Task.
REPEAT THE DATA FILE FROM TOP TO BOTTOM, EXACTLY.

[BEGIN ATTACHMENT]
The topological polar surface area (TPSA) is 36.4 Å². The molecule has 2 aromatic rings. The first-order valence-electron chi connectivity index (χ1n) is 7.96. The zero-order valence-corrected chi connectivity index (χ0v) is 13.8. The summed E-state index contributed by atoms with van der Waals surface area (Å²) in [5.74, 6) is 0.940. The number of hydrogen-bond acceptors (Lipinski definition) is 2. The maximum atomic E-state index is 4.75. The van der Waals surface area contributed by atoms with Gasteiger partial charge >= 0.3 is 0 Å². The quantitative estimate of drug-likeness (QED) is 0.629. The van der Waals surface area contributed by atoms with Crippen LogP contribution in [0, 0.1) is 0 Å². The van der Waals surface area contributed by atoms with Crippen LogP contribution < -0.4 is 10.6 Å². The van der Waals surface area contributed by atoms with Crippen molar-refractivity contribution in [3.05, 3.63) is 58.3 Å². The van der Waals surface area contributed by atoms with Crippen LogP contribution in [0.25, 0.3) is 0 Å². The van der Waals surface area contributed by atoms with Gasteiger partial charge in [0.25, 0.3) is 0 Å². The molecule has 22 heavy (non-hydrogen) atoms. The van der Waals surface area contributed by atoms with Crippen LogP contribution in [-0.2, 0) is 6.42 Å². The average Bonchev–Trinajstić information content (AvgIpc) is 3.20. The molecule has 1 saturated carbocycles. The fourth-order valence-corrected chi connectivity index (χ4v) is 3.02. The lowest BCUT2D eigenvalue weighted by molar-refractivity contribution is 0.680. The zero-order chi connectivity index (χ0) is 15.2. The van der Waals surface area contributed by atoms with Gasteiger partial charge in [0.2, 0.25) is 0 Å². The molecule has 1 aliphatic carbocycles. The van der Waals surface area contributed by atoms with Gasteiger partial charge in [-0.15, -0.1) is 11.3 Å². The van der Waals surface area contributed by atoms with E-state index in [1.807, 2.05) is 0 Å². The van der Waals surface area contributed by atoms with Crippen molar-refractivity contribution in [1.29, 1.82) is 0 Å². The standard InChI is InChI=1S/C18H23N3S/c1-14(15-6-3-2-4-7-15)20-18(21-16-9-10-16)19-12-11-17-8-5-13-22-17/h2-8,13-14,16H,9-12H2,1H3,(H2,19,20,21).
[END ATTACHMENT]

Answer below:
The topological polar surface area (TPSA) is 36.4 Å². The molecule has 2 aromatic rings. The first-order valence-electron chi connectivity index (χ1n) is 7.96. The zero-order valence-corrected chi connectivity index (χ0v) is 13.8. The summed E-state index contributed by atoms with van der Waals surface area (Å²) in [5.74, 6) is 0.940. The number of hydrogen-bond acceptors (Lipinski definition) is 2. The maximum atomic E-state index is 4.75. The van der Waals surface area contributed by atoms with Gasteiger partial charge >= 0.3 is 0 Å². The quantitative estimate of drug-likeness (QED) is 0.629. The van der Waals surface area contributed by atoms with Crippen LogP contribution in [0, 0.1) is 0 Å². The van der Waals surface area contributed by atoms with Crippen LogP contribution < -0.4 is 10.6 Å². The van der Waals surface area contributed by atoms with Crippen molar-refractivity contribution in [3.05, 3.63) is 58.3 Å². The van der Waals surface area contributed by atoms with Crippen LogP contribution in [0.25, 0.3) is 0 Å². The van der Waals surface area contributed by atoms with Gasteiger partial charge in [0.25, 0.3) is 0 Å². The molecule has 22 heavy (non-hydrogen) atoms. The van der Waals surface area contributed by atoms with Crippen LogP contribution in [-0.2, 0) is 6.42 Å². The average Bonchev–Trinajstić information content (AvgIpc) is 3.20. The molecule has 1 saturated carbocycles. The fourth-order valence-corrected chi connectivity index (χ4v) is 3.02. The lowest BCUT2D eigenvalue weighted by molar-refractivity contribution is 0.680. The zero-order chi connectivity index (χ0) is 15.2. The van der Waals surface area contributed by atoms with Gasteiger partial charge in [0.2, 0.25) is 0 Å². The molecule has 1 aliphatic carbocycles. The van der Waals surface area contributed by atoms with Gasteiger partial charge in [-0.15, -0.1) is 11.3 Å². The van der Waals surface area contributed by atoms with E-state index in [1.807, 2.05) is 0 Å². The van der Waals surface area contributed by atoms with Crippen molar-refractivity contribution in [1.29, 1.82) is 0 Å². The standard InChI is InChI=1S/C18H23N3S/c1-14(15-6-3-2-4-7-15)20-18(21-16-9-10-16)19-12-11-17-8-5-13-22-17/h2-8,13-14,16H,9-12H2,1H3,(H2,19,20,21).